L.A. Noire Review

Real Talk By: Vex

Games usually start out with visions that usually aren’t well executed and end up just being a bunch of poorly designed ideas. So does Team Bondi’s L.A. Noire fit the earlier description or is it what the teams imagination had in mind? L.A. Noire is a video game for Microsoft Windows, Xbox 360 and Ps3 developed by Team Bondi with Rockstar Games and published by Rockstar Games. L.A. Noire is set in Los Angeles in 1947, with players being challenged to solve different crimes. L.A. noire is an open world, third-person shooter, action-adventure with a cinematic noire feel like no other game. Players assume the role of LAPD police officer Cole Phelps. The game starts with Phelps as an uniformed patrolman, and follows his career as he advances through the police departments bureaus. Players who have played Rockstar’s GTA series will feel familiar with the game. But unlike GTA the player cannot kill civilians with guns and cars, as the character is a police detective. Guns are only allowed in circumstances where a weapon is warranted. Now does this mean the game is a wanna-be movie bore à la Heavy Rain?

No, you actually get to control the character and get into a bunch of shoot outs and car chases, all while maintaining the cinematic feel of the cut-scenes. What some people might dislike is the nature of being a detective which involves rounding up evidence and questioning suspects.
But to me this is where the game shines, L.A. Noire is using Lightsprint’s real-time global illumination technology, as well as Depth Analysis’s newly developed technology for the film and video game industries called MotionScan, where actors are recorded by 32 surrounding cameras to capture facial expressions from every angle. So the results you get are the most realistic facial expressions in gaming ever. It doesn’t hurt that they went out and hired top-notch actors whose performances really shine thru thanks to the tech. The level of quality from the acting helps to immerse players into this amazingly scripted detective drama that is worthy of the Tribeca Film Festival.

All facial tech aside the gameplay or should I say gunplay is simplified when compared to GTA or Red Dead Redemption, which might dis-please some hardcore gamers but I’ve only heard that from the real picky ones. I for one found that given the other elements in the game that wasn’t really a big deal. The most important aspect of the game revolves around building your case by either looking for clues at the crimes scenes or speaking to witnesses. The more you investigate a scene the more ammo you will have when questioning the perp and believe me you will need it. Clues and evidence are found by walking thru scenes and looking or waiting till your controller shakes and you hear a small bell-like sound when you approach them. This is the part of the game I mentioned before that might dis-please certain people because of the slight repetition involved, but seriously come on your playing the part of a detective, this is what he does for a living. It’s like buying a first person shooter about a marine and then complaining that all you’re doing is shooting enemies.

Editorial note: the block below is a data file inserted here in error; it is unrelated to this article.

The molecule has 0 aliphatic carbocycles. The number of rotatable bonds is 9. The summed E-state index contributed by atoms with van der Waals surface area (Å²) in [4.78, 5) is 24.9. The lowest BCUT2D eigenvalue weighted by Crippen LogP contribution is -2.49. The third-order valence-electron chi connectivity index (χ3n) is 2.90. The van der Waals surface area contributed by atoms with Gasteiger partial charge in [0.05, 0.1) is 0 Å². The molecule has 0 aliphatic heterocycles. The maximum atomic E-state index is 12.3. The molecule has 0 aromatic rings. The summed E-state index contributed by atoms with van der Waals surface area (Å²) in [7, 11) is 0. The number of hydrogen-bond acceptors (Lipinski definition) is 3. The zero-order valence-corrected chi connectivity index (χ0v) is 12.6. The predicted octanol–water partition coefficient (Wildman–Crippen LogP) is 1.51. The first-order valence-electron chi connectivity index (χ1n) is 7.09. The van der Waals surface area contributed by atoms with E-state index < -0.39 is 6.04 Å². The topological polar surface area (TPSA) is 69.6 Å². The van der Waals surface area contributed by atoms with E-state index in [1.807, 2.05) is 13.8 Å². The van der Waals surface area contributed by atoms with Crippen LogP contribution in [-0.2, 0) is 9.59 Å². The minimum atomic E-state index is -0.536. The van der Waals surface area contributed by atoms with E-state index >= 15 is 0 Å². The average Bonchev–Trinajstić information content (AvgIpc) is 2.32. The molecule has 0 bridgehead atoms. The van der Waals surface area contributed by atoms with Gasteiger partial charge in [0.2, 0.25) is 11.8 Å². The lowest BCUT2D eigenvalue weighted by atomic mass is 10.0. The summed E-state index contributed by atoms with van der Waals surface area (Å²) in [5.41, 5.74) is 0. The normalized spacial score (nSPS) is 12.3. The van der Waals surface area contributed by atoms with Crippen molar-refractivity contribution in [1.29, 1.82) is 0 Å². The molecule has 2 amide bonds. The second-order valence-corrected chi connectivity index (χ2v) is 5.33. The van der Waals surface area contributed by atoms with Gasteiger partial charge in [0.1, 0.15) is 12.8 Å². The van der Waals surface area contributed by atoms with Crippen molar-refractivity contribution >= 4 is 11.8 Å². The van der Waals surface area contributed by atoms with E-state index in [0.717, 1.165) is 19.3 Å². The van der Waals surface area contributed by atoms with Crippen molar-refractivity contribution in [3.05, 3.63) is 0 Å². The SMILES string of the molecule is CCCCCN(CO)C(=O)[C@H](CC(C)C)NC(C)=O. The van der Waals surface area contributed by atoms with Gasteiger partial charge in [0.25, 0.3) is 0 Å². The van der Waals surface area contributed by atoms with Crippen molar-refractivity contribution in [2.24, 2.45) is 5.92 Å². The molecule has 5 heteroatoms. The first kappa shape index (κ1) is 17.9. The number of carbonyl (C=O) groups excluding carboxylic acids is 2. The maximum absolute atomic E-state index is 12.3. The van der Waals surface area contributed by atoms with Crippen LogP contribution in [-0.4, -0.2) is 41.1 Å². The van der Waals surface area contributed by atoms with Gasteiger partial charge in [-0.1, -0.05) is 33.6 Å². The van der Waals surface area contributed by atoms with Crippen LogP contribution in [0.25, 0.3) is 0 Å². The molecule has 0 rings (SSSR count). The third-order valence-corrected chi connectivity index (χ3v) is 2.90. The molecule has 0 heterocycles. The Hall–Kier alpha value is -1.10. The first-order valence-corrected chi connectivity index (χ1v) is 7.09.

The game’s pacing is one to be praised, between cases, you either get a flashback to Phelp’s war experiences or a small glance into his off-duty life, both of which tie into the storyline nicely. That along with other small cinematics via newspapers you collect help fill in parts of the game that round out what is an amazing story. One would think that given recent gaming history a game this good would be short, not at all. Not including the DLC that it came with and the plethora that followed, I clocked in over twenty hours and didn’t even get past 80% game completion. Now that is sixty hard-earned dollars worth of gaming, and to think this doesn’t even have multi-player. Some kind of co-op would have been nice. Hopefully if they make a sequel they will add some form of it, if not I wouldn’t be mad. What they did do is add is Social Club, it allows you to compare stats and progress with friends who are also playing the game.You can view just how well your boy did on his last game, then talk s%$ to him if he didn’t do so hot. But you won’t find yourself doing that often so I deemed it useless.
Overall L.A. Noire is really impressive and a top contender for game of the year. It has some small flaws, but really what in this world is perfect? Unless you’re talking about the sound in the game. This game has one of the ill-est (which means awesome where I’m from) scores, I’ve ever heard in a game. The main menu music alone was enough to let me know this game is on another level.

The developers over at Team Bondi and Rockstar have crafted a risk taking and much welcomed approach to immersion in gaming. The level of quality and detail stand out in more ways that can be expressed in this article. I wouldn’t suggest this game to someone with the attention span of a 5-year-old after a 20oz of coca cola. But if you enjoy a great story and actors to match plus GTA like gameplay, then this will be the best sixty bucks you’ve spent on a game in a while.

The fact that this games isn’t getting more recognition. This game differs so much from the crap I’ve been playing lately that it’s refreshing to know that developers are still willing to take risks and be original. There is so much to be said about what this game has done so far as acting in a game, that I can hardly wait to see how the tech is used in future titles. Yes this game has minor flaws but not enough for me to drive the score down, because when I recognize quality, I show appreciation.

L.A. Noire Gets


Out of Five

What’s Legit?

+Acting and Storytelling

+The length is justified

What’s Perpetrating?

-People who complain about this game.

-Coop would have been amazing for this game


#LANoire @PlayLegit

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